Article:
“Money was good,” Fergus shrugged. “Don’t matter a turd’s worth of difference what the bloody woman calls herself.” His nether regions were beginning to take over all his cognitive functions, with his wife wiggling and parading her body before him as she undressed for bed. Bloody hell, that woman just had no idea how fit she was. “But why’d you disappear again, 宝贝 bǎobèi?” He was used to her disappearing act, but it still bugged him.

“Got offered a good gig, luve,” Saffron replied. “Big project, client said it had to be done on deadline.”

“Coulda come home to sleep,” Fergus sulked.

To provoke him to jealousy, she remarked, “Don’t get your knickers in a twist. It’s not the first time I’ve slept on the job,” in a voice dripping with innuendo. Fergus’s best assets were all physical, and when he felt he had something to prove, his performance improved. “And it won’t be the last.”

“Not many men would put up with your ways, Becky,” Fergus growled as he groped her backside. Those knickers she was wearing just drove him mental. “You’re lucky I don’t mind sharing.” He did mind. But it was the price he paid for having such a hot wife. With his other substantial hand he grabbed at her voluminous lace-clad 馒头 mántóu. There was an unexpected crinkling noise as his hand encountered something stiff. “Tell me you got paid,” he whispered hoarsely in her ear.

“Oh, I got paid, luve,” Saffron said with a silky voice, as she reached suggestively into her bra and pulled out a wad of credit notes. “Overtime.”

Fergus jumped her. Or the money. Or both. Whatever.

* * *

“Evenin’, Albatross,” he said, nodding absently, then he fell back to his musing as River settled herself down in the co-pilot seat. The Captain stared out into the distant Black as River flipped the test switches and checked the course settings and log. He made no move to cede the helm to her, and River knew he was deep into his own thoughts.

Which weren’t hard to divine. He had been spending more time than necessary on the bridge, and River knew he came here to hide. Hide from his crew, hide from his feelings, hide from Inara, and his longing to throw himself into her arms without resolving their problems. Hiding from the uncomfortable conversation he knew they were bound to have.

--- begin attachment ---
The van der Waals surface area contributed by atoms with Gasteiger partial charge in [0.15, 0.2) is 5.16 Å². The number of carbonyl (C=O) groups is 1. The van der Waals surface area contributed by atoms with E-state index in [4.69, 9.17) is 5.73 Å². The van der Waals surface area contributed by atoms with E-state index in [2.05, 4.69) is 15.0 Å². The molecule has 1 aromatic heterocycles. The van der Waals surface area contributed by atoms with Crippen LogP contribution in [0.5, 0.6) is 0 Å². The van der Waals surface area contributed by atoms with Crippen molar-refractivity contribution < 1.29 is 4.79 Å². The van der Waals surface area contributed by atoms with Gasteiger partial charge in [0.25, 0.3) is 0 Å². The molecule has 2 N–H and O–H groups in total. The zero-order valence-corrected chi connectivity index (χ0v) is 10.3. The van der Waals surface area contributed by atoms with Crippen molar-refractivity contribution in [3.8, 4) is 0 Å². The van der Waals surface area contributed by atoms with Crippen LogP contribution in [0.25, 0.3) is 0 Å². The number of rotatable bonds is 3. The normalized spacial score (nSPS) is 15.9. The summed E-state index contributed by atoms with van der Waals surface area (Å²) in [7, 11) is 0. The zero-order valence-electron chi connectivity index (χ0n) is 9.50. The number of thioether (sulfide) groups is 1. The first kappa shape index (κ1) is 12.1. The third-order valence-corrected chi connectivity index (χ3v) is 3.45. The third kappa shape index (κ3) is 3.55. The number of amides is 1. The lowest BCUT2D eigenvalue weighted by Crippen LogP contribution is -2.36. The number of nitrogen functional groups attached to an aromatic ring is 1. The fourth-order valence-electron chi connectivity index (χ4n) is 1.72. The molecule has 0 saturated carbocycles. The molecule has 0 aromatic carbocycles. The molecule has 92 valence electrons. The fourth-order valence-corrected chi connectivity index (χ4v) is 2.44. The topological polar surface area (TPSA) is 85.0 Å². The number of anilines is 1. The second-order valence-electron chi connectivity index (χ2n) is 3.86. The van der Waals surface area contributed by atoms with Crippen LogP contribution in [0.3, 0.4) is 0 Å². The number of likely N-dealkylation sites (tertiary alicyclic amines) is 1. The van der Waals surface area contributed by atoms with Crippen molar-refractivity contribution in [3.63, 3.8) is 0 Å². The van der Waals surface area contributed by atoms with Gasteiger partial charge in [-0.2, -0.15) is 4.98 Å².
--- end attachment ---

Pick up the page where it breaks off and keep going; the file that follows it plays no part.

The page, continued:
The Captain stared out at the stars, deep in a brown study. It wasn’t long before the confabulation began. He only occasionally spoke aloud, but River knew he’d be talking with Wash in his head—because the bridge was the place he felt closest to Wash, and Wash was, perhaps unsurprisingly, the one he chose to discuss his relationship issues with. Maybe it was because Wash had managed to convince Zoe to marry him, or maybe it was his sense of humor, or that he was a man of similar age—or all these things, that led Mal to be most comfortable talking out his woman troubles with him—or at least, with the idea of him. River settled in to watch the drama, for on these occasions, the Captain’s face was like an open book, his thoughts mirrored there for all to see. Didn’t take a mind-reading genius to figure out what was going on. If only she’d thought to bring popcorn.

* * *

Mal stared out at the stars, looking for he knew not what.

“Not again, Mal,” Wash said.

“Yeah, Wash,” Mal answered with a sigh. “Got myself into a pickle here. Don’t see a way out with honor.”

“Well, there’s always ritual suicide,” Wash suggested humorously.

Mal gave him a look. “If I tried that, I probably couldn’t do that right neither. Can’t do nothing right these days, it seems.”

“Gotta agree with you there, Mal.”

嘿 Hēi.” Mal gave Wash a hurt look. “Listen, Wash, this is serious.”

“Okay, serious. One boatload of seriousness coming right up. I can be serious. I’ve been serious before. Once in flight school, I was earnest, for nearly ten minutes.”

“Who, you, Wash? Earnest?”

“Now you’re a grave man,” River murmured.

“Very funny,” Mal commented wryly. “Listen, Wash. Inara accused me of sleepin’ with Zoe—”

“You slept with my wife!?” Wash exclaimed angrily.

“No. No, of course I—Wash, that’s just the point. Inara thought I did, but—my hand to—hell, you know it ain’t true.”

Wash just looked at him, so he added, “Why would a fine woman like Zoe even want to sleep with the likes of me?”

“No woman in her right mind would.”

Mal was uncertain whether to be offended or reassured by Wash’s words, but before he could decide which tack to take, Wash spoke up again.

“You never slept with my wife.”

“I ain’t been sleepin’ with your wife, Wash. Inara took up some crazy notion that I did—even got a bee in her bonnet that Zoe’s baby isn’t yours, but mine. Completely 疯了 fēngle.” He shook his head at the craziness of the notion.